Thursday, December 1, 2011

The Three-Period Lesson (from a third set of eyes!)

This semester, I have had the privilege of having an intern from the University of Maine join us for three days each week in the classroom - hence "the third set of eyes" after mine and my assistant's... :)  One basic tenant of the Montessori method of education which I wanted to impress upon her is the significance of the 'Three-Period Lesson.'  While there are many resources available on the web and in the blogosphere, the following contribution written by my intern, clearly illustrates the components of this hallmark of Montessori education.  I think it is a valuable post not only because it allowed her understand one fundamental aspect of Montessori theory, but it also serves as a guide to the parents of my students as they learn more about their children's experiences in our school.

The Importance of the Montessori Three Period Lesson
and Its Connection to Scaffolding

The three period lesson is used to introduce new concepts and valuable lessons in the Montessori classroom. This method fosters the child’s understanding and in turn mastery of a skill.  Additionally, it broadens a child’s vocabulary and enriches their experiences with language. 

During a three period lesson it is important to keep things simple and focused. The Montessori teacher begins the lesson by presenting the child with three contrasting objects and isolating them one at a time on a table or mat. The first period is the naming period when a teacher may say, “This is the ___.” The teacher repeats herself; to be sure the child is following, with clear slow speech.

The second period allows for recognition and association.  Here the teacher rearranges the objects and asks the child, “ Please show me the _____.” or, “Can you place the ______ in my hand?”  The objects can be rearranged several times providing the child with increased kinesthetic memory and ample opportunity to recognize the items. In turn, this increases the level of fun and creativity.  It is a well-known fact that children learn through play and here, by increasing the level of fun, we increase opportunities for learning.
Photo from North American Montessori Center.
The third period demonstrates recall.  At this point the objects in the lesson are placed in front of the child and the teacher points to the first one and asks, “What is this?”  This is the testing period.  A teacher will only proceed to this stage if, through careful observation she is confident that the child will have success with recall.  If a teacher finds that the child does not have recall, simply providing the name for item and ending the lesson will wrap up the work.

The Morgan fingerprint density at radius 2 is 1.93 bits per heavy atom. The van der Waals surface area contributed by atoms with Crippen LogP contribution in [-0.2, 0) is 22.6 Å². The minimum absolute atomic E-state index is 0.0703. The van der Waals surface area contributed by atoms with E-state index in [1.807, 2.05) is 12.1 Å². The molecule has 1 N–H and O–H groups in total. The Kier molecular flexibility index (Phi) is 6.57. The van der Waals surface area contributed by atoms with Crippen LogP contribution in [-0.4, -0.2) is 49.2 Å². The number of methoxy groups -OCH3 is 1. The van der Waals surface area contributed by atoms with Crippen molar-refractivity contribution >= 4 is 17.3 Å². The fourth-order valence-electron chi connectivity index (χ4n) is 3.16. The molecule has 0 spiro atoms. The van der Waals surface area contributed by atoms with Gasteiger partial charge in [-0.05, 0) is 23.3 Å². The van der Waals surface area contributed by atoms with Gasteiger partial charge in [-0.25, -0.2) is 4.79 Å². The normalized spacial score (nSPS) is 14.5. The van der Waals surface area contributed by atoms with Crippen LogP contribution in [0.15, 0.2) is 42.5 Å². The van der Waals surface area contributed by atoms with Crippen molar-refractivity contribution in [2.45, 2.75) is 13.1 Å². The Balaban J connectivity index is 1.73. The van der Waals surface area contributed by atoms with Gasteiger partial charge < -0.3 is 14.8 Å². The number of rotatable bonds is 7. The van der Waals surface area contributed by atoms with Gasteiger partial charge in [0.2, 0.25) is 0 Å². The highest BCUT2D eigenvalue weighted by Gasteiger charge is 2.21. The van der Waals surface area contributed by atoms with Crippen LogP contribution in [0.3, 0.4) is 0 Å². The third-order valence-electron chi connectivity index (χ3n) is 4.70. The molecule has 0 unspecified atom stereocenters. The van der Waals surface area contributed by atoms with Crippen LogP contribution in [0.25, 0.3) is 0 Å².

The three period lesson is an effective teaching strategy that maintains a developmentally appropriate approach. The uniqueness of the three period lesson is in its connection to scaffolding.  Scaffolding is a process of providing and then removing external support.  The original task is not changed; rather how the child participates in the task is made easier with assistance. As children take more responsibility for pursuing an objective, assistance is gradually withdrawn.  In early childhood education, we use scaffolding techniques on a consistent basis to challenge children in performing tasks slightly beyond what they can easily do on their own.  A Montessori teacher is constantly observing her students to gauge the amount of support and challenge that is necessary to allow for optimal growth.  By slowly decreasing support for the child, a teacher allocates for their autonomy.  The Montessori classroom promotes children's learning through independence, thereby validating the importance of the three period lesson and its impact in the Montessori method of education.

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